by David Sisler

It’s an old story, but I remember when the opening of the first McDonald’s in Moscow made the front pages. Thousands of people stood in line for over an hour to try “gamburgers,” “chizburgers,” “filay-o-feesh” sandwiches, and “Beeg Maks.”

They may have served billions in America, but the 15,000 to 20,000 served in the first five hours of operation in Russia probably qualified for the Guinness Book of World Records.

Three Armenian students flew 1200 miles from Yerevan to Moscow just for the McDonald’s grand opening. Can you imagine flying 1200 miles and then standing in line for over an hour for a fast-food hamburger? Most of us don’t like to spend an hour with a meal in a four-star restaurant, let alone wait an hour for a burger.

I guess we just take such things for granted. It’s old hat to us. It’s so available and we’ve done it so many times that it’s not special anymore.

A lot of things become like that.

Husbands and wives are guilty of taking each other for granted. Maybe that’s why one in two marriages end in divorce.

Twenty years ago I bought a small yellow plaque and hung it over the kitchen sink. It was a gift for my wife. It was a reminder to me, don’t let your marriage become routine, don’t take her for granted. I did once. Never again.

The plaque features a small boy shyly handing a flower to his girl friend. Under the picture are the words, “Have I told you lately that I love?”

Charles Martz was a passenger on United Airline’s Flight 232 which crashed while landing in Sioux City on July 19, 1989. Speaking to reporters Charles said, “We knew the plane was in trouble. I said mental good-byes. I remembered, I didn’t kiss my wife this morning.”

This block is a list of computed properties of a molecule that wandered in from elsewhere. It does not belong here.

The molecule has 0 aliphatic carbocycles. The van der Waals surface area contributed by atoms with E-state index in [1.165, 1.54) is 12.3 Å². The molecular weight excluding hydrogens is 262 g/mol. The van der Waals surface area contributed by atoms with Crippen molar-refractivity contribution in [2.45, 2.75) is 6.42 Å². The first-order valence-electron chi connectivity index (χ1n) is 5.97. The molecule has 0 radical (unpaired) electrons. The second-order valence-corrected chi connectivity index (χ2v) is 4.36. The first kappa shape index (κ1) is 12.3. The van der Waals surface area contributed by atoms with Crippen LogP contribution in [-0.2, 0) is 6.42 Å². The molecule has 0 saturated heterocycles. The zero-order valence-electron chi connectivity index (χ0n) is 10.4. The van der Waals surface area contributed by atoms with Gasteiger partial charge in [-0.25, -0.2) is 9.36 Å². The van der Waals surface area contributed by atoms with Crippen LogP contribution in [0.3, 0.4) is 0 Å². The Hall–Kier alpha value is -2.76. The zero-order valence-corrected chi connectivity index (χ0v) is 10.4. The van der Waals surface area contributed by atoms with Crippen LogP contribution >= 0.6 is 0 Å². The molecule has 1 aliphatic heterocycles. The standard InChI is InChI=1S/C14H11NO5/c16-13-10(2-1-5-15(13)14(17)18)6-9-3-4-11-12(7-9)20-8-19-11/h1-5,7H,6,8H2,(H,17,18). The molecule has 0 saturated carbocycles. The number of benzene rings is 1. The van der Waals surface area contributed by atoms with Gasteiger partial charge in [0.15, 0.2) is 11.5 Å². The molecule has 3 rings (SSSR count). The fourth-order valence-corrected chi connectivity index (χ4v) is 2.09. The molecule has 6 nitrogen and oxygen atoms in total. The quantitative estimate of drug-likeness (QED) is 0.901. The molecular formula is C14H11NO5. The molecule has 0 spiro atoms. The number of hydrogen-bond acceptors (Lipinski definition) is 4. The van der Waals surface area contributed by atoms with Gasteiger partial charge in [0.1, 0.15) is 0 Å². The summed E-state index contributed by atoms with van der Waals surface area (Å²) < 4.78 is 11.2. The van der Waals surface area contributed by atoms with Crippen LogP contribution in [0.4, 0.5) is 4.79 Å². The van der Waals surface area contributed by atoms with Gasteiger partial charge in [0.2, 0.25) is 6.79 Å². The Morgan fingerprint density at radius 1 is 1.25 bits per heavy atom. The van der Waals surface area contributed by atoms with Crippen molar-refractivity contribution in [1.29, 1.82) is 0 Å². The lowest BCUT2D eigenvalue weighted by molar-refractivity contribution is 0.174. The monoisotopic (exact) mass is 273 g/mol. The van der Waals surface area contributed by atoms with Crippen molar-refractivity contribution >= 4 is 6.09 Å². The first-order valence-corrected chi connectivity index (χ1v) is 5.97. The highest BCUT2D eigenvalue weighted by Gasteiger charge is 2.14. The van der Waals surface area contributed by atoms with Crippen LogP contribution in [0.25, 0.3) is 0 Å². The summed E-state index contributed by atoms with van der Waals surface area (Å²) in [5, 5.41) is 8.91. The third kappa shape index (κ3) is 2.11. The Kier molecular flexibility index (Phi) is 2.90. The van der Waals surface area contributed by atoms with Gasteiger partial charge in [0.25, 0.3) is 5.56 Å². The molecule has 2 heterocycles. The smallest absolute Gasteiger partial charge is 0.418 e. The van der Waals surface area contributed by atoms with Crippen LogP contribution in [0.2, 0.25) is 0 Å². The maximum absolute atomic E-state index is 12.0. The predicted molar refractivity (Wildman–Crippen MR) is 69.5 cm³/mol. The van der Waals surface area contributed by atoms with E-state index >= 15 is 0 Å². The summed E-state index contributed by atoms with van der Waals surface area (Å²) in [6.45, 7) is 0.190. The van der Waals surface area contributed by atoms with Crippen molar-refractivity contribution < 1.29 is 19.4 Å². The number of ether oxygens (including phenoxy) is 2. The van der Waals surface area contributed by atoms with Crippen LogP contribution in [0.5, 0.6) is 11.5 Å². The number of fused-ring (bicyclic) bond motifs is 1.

It is so easy for spouses, friends, coworkers to take each other for granted.

One day, somewhere along the border between Samaria and Galilee, Jesus healed ten lepers. Luke records: “One of them, when he saw he was healed, came back, praising God in a loud voice. He threw himself at Jesus’ feet and thanked him – and he was a Samaritan. Jesus asked, ‘Were not all ten cleansed? Where are the other nine?’”

That is a story of ingratitude. Ninety percent of those who received blessings from the Lord’s hand were never heard from again. It is typical of human behavior, too typical. Nine men were more ready to pray than to praise, more ready with appeal than with applause.

We are often ungrateful. Think of the blessings of each day. With great excitement the Psalmist wrote, “Blessed be God who daily loads us with benefits” (Psalm 68:19). The word “loads” is from a root word which means “to impose a burden.” God is not stingy with His blessings to us, He extravagantly loads us with them!

The 23rd Psalm declares, “Surely goodness and mercy shall follow me all the days of my life.” Do we realize that if God were to withdraw His goodness and mercy for one day, one hour, or even one second, we could not live?

Do you remember “The Apostle’s Creed?”

“I believe in God the Father Almighty, Maker of heaven and earth; and in Jesus Christ His only Son our Lord; who...suffered under Pontius Pilate; was crucified, dead and buried. The third day He arose again from the dead.”

We accept the truth of those words, but are we astonished by them? Are we thrilled? Has it overwhelmed us? Have our eyes been blinded with tears of gratitude?

Big Mac, Filet-O-Fish, wives, husbands, friends, Jesus. We take a lot of things for granted. Especially Jesus.


Copyright 2002 by David Sisler. All Rights Reserved.

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